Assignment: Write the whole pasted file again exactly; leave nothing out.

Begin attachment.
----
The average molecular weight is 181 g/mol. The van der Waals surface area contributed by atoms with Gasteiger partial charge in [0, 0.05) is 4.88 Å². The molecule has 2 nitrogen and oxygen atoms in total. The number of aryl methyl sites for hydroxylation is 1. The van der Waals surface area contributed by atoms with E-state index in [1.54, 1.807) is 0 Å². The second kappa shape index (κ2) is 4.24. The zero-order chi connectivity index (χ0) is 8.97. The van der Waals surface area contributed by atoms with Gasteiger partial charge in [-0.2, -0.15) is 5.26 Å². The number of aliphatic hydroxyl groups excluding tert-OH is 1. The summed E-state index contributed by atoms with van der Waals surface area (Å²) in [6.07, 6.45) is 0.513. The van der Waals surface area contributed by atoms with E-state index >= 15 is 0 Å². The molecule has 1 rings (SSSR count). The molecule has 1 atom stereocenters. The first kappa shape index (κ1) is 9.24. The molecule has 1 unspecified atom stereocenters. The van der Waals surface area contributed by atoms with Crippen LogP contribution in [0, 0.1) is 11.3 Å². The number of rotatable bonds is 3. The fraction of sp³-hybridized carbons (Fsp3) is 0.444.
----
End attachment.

The average molecular weight is 181 g/mol. The van der Waals surface area contributed by atoms with Gasteiger partial charge in [0, 0.05) is 4.88 Å². The molecule has 2 nitrogen and oxygen atoms in total. The number of aryl methyl sites for hydroxylation is 1. The van der Waals surface area contributed by atoms with E-state index in [1.54, 1.807) is 0 Å². The second kappa shape index (κ2) is 4.24. The zero-order chi connectivity index (χ0) is 8.97. The van der Waals surface area contributed by atoms with Gasteiger partial charge in [-0.2, -0.15) is 5.26 Å². The number of aliphatic hydroxyl groups excluding tert-OH is 1. The summed E-state index contributed by atoms with van der Waals surface area (Å²) in [6.07, 6.45) is 0.513. The van der Waals surface area contributed by atoms with E-state index >= 15 is 0 Å². The molecule has 1 rings (SSSR count). The molecule has 1 atom stereocenters. The first kappa shape index (κ1) is 9.24. The molecule has 1 unspecified atom stereocenters. The van der Waals surface area contributed by atoms with Crippen LogP contribution in [0, 0.1) is 11.3 Å². The number of rotatable bonds is 3. The fraction of sp³-hybridized carbons (Fsp3) is 0.444.